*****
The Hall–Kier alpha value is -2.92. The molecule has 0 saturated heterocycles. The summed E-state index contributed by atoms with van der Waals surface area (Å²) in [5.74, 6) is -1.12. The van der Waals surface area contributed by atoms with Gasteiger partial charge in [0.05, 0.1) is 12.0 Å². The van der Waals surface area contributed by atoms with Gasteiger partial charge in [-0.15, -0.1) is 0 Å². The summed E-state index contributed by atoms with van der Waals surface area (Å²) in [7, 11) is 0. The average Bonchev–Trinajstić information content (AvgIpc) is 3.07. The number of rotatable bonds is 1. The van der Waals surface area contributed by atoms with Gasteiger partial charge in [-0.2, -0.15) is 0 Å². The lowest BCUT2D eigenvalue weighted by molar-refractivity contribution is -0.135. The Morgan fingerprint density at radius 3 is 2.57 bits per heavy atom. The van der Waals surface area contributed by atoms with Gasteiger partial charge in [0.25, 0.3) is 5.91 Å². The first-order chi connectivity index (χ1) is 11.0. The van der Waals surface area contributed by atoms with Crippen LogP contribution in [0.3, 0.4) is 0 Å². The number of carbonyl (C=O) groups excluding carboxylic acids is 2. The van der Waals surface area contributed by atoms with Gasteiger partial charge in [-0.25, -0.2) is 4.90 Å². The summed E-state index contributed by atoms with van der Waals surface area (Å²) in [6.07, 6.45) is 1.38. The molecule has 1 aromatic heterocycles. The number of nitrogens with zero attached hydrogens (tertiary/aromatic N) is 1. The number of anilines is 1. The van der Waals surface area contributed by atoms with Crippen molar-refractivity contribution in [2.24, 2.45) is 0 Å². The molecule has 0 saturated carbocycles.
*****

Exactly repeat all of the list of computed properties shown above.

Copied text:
The Hall–Kier alpha value is -2.92. The molecule has 0 saturated heterocycles. The summed E-state index contributed by atoms with van der Waals surface area (Å²) in [5.74, 6) is -1.12. The van der Waals surface area contributed by atoms with Gasteiger partial charge in [0.05, 0.1) is 12.0 Å². The van der Waals surface area contributed by atoms with Gasteiger partial charge in [-0.15, -0.1) is 0 Å². The summed E-state index contributed by atoms with van der Waals surface area (Å²) in [7, 11) is 0. The average Bonchev–Trinajstić information content (AvgIpc) is 3.07. The number of rotatable bonds is 1. The van der Waals surface area contributed by atoms with Gasteiger partial charge in [-0.2, -0.15) is 0 Å². The lowest BCUT2D eigenvalue weighted by molar-refractivity contribution is -0.135. The Morgan fingerprint density at radius 3 is 2.57 bits per heavy atom. The van der Waals surface area contributed by atoms with Gasteiger partial charge in [0.25, 0.3) is 5.91 Å². The first-order chi connectivity index (χ1) is 11.0. The van der Waals surface area contributed by atoms with Crippen LogP contribution in [0.3, 0.4) is 0 Å². The number of carbonyl (C=O) groups excluding carboxylic acids is 2. The van der Waals surface area contributed by atoms with Gasteiger partial charge in [-0.25, -0.2) is 4.90 Å². The summed E-state index contributed by atoms with van der Waals surface area (Å²) in [6.07, 6.45) is 1.38. The molecule has 1 aromatic heterocycles. The number of nitrogens with zero attached hydrogens (tertiary/aromatic N) is 1. The number of anilines is 1. The van der Waals surface area contributed by atoms with Crippen molar-refractivity contribution in [2.24, 2.45) is 0 Å². The molecule has 0 saturated carbocycles.